The bitter orange tree

The bitter orange tree

Bitter orange tree, An orange tree like no other

Bitter orange tree isn’t like any other. A rare occurrence in nature, all parts of this tree are useable thanks to its properties useful in many applications: pharmacopoeia, food products, perfumery, beauty products…

And it can live up to 600 years ! This helps to explain the passionate bond between this precious tree and its cultivators, as well as all the care it receives.

A long journey to our shores

Bitter orange originates in the south of the Himalayas. It was acclimatized to Mesopotamia in Roman times then brought to Syria by the Arabs in the 10th century. From there it spread westward reaching Sicily and Andalusia. Originally cultivated as an ornamental and fragrant plant (notably embellishing the courtyard of Cordoba’s Great Mosque), early on agrologists discover its pharmaceutical and cosmetic properties. Its journey will continue around the Mediterranean basin, gracing patios with its « golden apples », to finally reach us in 1336, date of the first historical mention of the bitter orange tree used as an ornamental plant in Nice.
Thanks to the expansion of perfumery industry in Grasse and ideal climatic conditions in Vallauris it became the driving force in the city’s economy by the end of the 19th century and gave birth to Nérolium Cooperative.

Discovering its numerous virtues

During the Renaissance, a time of major discoveries, Bitter orange tree became a subject of studies
for its multiple virtues and uses of its products:

Steam distilled blossoms
This distillation is the base for Neroli (fixative for luxury perfumery) and orange blossom water (used in bakery and pastry, tea brewery, or face care). One ton of flowers is needed to produce a kilogram of Neroli!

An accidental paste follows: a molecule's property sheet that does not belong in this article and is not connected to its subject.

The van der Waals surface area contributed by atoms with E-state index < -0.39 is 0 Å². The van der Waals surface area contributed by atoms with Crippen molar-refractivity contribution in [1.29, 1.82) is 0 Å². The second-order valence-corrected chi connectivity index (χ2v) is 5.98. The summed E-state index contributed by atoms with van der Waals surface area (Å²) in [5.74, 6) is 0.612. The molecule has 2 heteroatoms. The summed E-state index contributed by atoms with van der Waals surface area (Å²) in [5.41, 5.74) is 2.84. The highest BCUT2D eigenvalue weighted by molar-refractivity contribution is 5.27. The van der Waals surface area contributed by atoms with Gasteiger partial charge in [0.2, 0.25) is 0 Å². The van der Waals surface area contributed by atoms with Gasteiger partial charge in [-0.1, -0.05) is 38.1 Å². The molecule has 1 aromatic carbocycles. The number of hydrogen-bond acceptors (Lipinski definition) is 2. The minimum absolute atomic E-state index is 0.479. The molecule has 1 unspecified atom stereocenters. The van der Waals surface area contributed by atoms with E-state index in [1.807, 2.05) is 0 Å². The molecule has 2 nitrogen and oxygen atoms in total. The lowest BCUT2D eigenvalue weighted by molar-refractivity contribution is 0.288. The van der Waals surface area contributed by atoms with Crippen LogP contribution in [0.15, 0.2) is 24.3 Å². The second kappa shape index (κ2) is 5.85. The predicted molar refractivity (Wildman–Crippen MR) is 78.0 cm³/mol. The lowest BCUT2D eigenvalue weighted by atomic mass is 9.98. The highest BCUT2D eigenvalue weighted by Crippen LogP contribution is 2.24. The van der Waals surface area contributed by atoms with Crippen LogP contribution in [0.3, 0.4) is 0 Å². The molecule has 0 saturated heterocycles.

Flower buds and petals
Flower buds and petals are dried for brewing infusions
Ripe fruits
Ripe fruits are used in marmalade and jam
Unripe fruits
Unripe fruit zests are used in food products
Shoots and peels
Shoots and peels essential oil is used in pharmacopeia

It is often said that plants and trees need love to thrive. Cultivators in Vallauris-Golfe-Juan and Bar-Sur-Loup aren’t lacking in affection for this tree so precious to them, considering all it has brought them. And keep on bringing: much more than mere plantations, it’s an entire culture, expertise and history they inherited.

That’s why, though not demanding, bitter orange trees are offered great care: it requires specific climate and soils – those of Vallauris and Golfe-Juan are ideal – and some time to mature and bear fruits: 10 to 15 years.

3 to 10 meters tall, its leaves are evergreen and its flowers fragrant. As well as their scent, they can be distinguished from sweet orange flowers by their size (they’re larger). It can handle temperatures as low as -7 or -8°c. It furthermore makes an excellent rootstock.

As for its other name, bigarade orange, it owes it to Provençal « bigarrat », which means variegated. It may also be called « Sevilla orange » or more commonly « bitter orange ». Purists will call it « citrus
aurantinum myrtifolia microphylla », from Greek « citrus » for lemon, Latin « aurantinum » for golden and « myrtifolia mycrophylla » for it small leaves resembling myrtle’s.

To learn everything about bitter orange, come visit our ecomuseum in Golfe Juan, our plantations and our shop !
further information

Key periods of a year at a bitter orange orchard

4 to 10 broad weeding, daily inspections, maintaining tools and irrigation systems, caring for the stems, soil terracing, suppression of rootstock rejects and dead wood, potential natural treatment against pests or illnesses and so on…
Marsh to April: Spiking the soil, potential plantation
Late April to early May: Picking orange blossom
June: Tree trimming, distilling the shoots for petit-grain bigaradier essential oil
June to September: Watering
November to December: harvesting unripe oranges for peels essential oil
January to February: harvesting ripe oranges for jams and wine
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Nos adherents: Bernard Porre
Nos adherents: Dominique Gaillard
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Like them, write the future of Nérolium!

You own bitter orange trees on your land? You too can join our cooperative, perpetuate its traditions and partake in its renewal. You could share part of its history. Better yet, we could write its future together.